Wednesday, October 14, 2009

Asylum For Those In Fear For Their Lives

Maybe Not

As a winter resident of southern Arizona the past few years, the most dangerous thing about being there is that Mexico is only a little over an hour away. While we are there, we live in a gated over 55 recreational vehicle community in southwest Tucson. What is totally unexpected here, happens there on a regular basis. Regularly our sleep is disturbed by sirens in the night, and about once very couple of weeks we hear gunfire somewhere not too far off. Although we get used to it, we are watchful, and there are signs that the drug war we hear about up here in Canada as existing in Mexico, filters over into the US states that border that country, particularly Texas and Arizona. In the couple of years that we have spent much of our winter there, we have NEVER gone near Mexico, and the thought is repellent to us. The local Tucson news keeps us informed of the drug and corruption related violence that goes on south of the US Mexico border, and the signs that we see in Tucson and surrounding areas is sufficient to keep us prudent.

So, this morning when I read in the Globe and Mail that "Senior Mexican police officer Gustavo Gutierrez Masareno says he came to Canada after gunmen threatened his family," I could empathise with his plight. As a police veteran who fought against corruption, he finally had to flee Mexico with his family in fear that he was about to be next in line to die. Corrupt officers have a reasonable life expectancy in Mexico, probably why they allow themselves to be bought off. Honest ones, not so much. And their enemies are the drug cartels, of course. Yes, that and the army. The army? Yes, the army. Here from the Globe article is Officer Masareno:

Gustavo Gutierrez Masareno was the model Mexican law-enforcement officer.

His portrait was displayed on billboards in Ciudad Juarez as the new face of authority: trustworthy, respectful of human rights.

He had been honoured by the state governor of Chihuahua for solving cold-case murders of women and girls in a region notorious throughout the world for its feminicidios - more than 400 femicides in the past 10 years alone linked to sex crimes.

He could boast that everyone in the female-homicide unit of the state police that he commanded was incorruptible.

Why is he here in Canada?

Mr. Gutierrez, 38, fled Juarez after he confronted the army on civil-rights abuses and began receiving death threats. The Chihuahua Attorney-General's office advised him to go into hiding because it couldn't protect him, he said.

He said he came to Canada with his family after men with guns appeared outside his home, one of them pointedly asking his wife about the couple's children.

That's what he says, and I believe him, because that is what I read in Tucson, and read about and heard in southern New Mexico, and northwestern Texas, particularly near Las Cruces NM, and El Paso Texas. The US has heavily armed the Mexican border points and roads leading away from those points to keep as much of the drug and corruption wars away from US soil as possible. It is disconcerting to have armed Border Patrol officers staring at you when you are on a sightseeing drive, and you are pulled over in one of their checkpoints.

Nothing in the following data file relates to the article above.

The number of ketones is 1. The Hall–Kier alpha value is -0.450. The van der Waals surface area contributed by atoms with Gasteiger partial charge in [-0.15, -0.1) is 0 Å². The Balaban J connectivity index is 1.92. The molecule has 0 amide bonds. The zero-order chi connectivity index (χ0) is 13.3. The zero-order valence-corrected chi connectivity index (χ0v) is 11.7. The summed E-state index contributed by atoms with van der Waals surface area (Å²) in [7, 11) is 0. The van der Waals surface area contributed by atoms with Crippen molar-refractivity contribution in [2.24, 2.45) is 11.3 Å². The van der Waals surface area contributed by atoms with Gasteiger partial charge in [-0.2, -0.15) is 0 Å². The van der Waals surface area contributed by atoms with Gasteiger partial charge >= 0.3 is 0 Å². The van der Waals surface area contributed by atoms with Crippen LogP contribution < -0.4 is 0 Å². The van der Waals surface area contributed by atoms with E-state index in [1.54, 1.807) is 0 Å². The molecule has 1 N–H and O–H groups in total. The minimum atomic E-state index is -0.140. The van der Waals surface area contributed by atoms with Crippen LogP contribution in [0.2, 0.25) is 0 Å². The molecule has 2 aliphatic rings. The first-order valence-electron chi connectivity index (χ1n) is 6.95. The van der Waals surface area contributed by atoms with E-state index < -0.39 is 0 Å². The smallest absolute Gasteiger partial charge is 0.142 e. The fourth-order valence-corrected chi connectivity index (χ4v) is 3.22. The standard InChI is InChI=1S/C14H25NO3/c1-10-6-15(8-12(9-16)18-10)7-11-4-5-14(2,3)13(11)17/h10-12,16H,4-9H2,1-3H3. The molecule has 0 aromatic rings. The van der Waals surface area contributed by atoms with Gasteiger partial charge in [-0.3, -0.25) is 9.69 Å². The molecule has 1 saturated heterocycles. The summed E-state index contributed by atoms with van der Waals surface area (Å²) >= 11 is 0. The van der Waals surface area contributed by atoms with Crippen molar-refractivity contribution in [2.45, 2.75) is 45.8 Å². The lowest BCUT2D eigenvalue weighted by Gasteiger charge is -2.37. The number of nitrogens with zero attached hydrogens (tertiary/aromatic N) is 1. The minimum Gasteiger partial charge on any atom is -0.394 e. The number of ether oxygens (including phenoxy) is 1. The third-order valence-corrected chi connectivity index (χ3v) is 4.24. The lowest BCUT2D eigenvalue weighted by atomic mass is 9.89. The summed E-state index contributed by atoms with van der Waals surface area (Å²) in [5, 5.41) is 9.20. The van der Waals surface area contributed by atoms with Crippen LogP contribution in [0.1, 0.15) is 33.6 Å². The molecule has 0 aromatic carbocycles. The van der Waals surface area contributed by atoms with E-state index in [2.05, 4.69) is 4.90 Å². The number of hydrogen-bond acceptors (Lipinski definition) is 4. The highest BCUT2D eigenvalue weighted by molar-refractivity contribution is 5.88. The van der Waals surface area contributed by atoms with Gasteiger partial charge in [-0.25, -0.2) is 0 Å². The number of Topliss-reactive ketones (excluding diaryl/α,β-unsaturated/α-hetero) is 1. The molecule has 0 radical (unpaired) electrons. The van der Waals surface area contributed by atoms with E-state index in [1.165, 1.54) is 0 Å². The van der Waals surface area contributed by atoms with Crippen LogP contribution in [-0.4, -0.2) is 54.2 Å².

Our government was not sympathetic to his plea for asylum:

Yet none of those testaments to his uprightness was enough to make Canada's Immigration and Refugee Board believe him when he said in his claim for asylum that his life was at risk and Mexican authorities could not guarantee his safety.

The board ruled that Mexico wasn't dangerous enough for Mr. Gutierrez to have to leave.

Here is what his lawyer had to say:

"Board members tend to reject Mexican claims because of purported efforts by the Mexican authorities to provide protection," said Mordechai Wasserman, Mr. Gutierrez's lawyer.

"They ignore the fact that violence and corruption are out of control in the country, and that despite the good intentions of the Mexican federal government, the police are either unable or unwilling to provide protection. In my opinion, they've lost sight of the primary purpose of the refugee convention, which is to provide real protection to people in danger."

Mexico has been described as a country on the cusp of being a failed state, with pandemic police corruption, increasing allegations of human-rights abuses by the army and open warfare between the drug cartels and state and federal governments.

Bureaucrats make me sick, by and large. The bureaucrat that rejected his asylum plea should be sent on a fact finding mission to Cuidad Juarez, on the Texas border at El Paso. to discover the veracity of Officer Masareno's claims. I give him an hour, before he either wets or soils himself, and goes high tailing it back to the US border, en route to his cushy job and safe house in Toronto or the 'burbs.

Give this man a break. Read the rest of it in the Globe article. It sounds too scary to be true. It unfortunately is real.

I hope that the decision is appealed and that Mr. Masareno gets asylum here. A peace officer, who stood up for values would make a good citizen of our country.

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